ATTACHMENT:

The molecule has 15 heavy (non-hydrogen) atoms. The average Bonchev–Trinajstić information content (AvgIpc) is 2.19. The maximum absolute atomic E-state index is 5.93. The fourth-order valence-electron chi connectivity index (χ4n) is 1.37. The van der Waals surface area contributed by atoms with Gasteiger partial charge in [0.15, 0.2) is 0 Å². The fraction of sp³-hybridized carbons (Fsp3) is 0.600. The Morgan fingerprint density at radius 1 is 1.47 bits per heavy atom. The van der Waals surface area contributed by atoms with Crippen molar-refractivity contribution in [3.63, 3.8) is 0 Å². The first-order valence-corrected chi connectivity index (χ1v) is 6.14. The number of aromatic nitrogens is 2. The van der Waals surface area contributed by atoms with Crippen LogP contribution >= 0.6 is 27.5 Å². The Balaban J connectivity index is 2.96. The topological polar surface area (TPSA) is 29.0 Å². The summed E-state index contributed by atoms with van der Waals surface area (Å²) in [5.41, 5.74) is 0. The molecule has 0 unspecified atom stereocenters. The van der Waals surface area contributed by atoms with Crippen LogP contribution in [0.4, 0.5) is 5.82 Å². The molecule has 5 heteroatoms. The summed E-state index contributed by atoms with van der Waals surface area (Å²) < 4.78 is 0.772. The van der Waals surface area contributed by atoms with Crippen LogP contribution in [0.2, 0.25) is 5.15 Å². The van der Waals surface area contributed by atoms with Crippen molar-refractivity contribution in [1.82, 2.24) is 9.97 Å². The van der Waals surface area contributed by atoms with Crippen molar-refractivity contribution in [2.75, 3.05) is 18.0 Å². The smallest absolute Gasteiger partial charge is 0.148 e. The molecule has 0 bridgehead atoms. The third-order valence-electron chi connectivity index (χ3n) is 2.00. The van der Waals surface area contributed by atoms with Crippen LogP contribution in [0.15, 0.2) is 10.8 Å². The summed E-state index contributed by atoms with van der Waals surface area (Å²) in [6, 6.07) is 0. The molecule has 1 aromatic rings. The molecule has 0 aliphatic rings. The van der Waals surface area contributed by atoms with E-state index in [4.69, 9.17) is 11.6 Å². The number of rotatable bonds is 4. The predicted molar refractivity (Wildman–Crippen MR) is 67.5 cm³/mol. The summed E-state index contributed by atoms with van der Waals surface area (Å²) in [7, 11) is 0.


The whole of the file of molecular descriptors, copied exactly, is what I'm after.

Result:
The molecule has 15 heavy (non-hydrogen) atoms. The average Bonchev–Trinajstić information content (AvgIpc) is 2.19. The maximum absolute atomic E-state index is 5.93. The fourth-order valence-electron chi connectivity index (χ4n) is 1.37. The van der Waals surface area contributed by atoms with Gasteiger partial charge in [0.15, 0.2) is 0 Å². The fraction of sp³-hybridized carbons (Fsp3) is 0.600. The Morgan fingerprint density at radius 1 is 1.47 bits per heavy atom. The van der Waals surface area contributed by atoms with Crippen molar-refractivity contribution in [3.63, 3.8) is 0 Å². The first-order valence-corrected chi connectivity index (χ1v) is 6.14. The number of aromatic nitrogens is 2. The van der Waals surface area contributed by atoms with Crippen LogP contribution >= 0.6 is 27.5 Å². The Balaban J connectivity index is 2.96. The topological polar surface area (TPSA) is 29.0 Å². The summed E-state index contributed by atoms with van der Waals surface area (Å²) in [5.41, 5.74) is 0. The molecule has 0 unspecified atom stereocenters. The van der Waals surface area contributed by atoms with Crippen LogP contribution in [0.4, 0.5) is 5.82 Å². The molecule has 5 heteroatoms. The summed E-state index contributed by atoms with van der Waals surface area (Å²) < 4.78 is 0.772. The van der Waals surface area contributed by atoms with Crippen LogP contribution in [0.2, 0.25) is 5.15 Å². The van der Waals surface area contributed by atoms with Crippen molar-refractivity contribution in [1.82, 2.24) is 9.97 Å². The van der Waals surface area contributed by atoms with Crippen molar-refractivity contribution in [2.75, 3.05) is 18.0 Å². The smallest absolute Gasteiger partial charge is 0.148 e. The molecule has 0 bridgehead atoms. The third-order valence-electron chi connectivity index (χ3n) is 2.00. The van der Waals surface area contributed by atoms with Crippen LogP contribution in [0.15, 0.2) is 10.8 Å². The summed E-state index contributed by atoms with van der Waals surface area (Å²) in [6, 6.07) is 0. The molecule has 1 aromatic rings. The molecule has 0 aliphatic rings. The van der Waals surface area contributed by atoms with E-state index in [4.69, 9.17) is 11.6 Å². The number of rotatable bonds is 4. The predicted molar refractivity (Wildman–Crippen MR) is 67.5 cm³/mol. The summed E-state index contributed by atoms with van der Waals surface area (Å²) in [7, 11) is 0.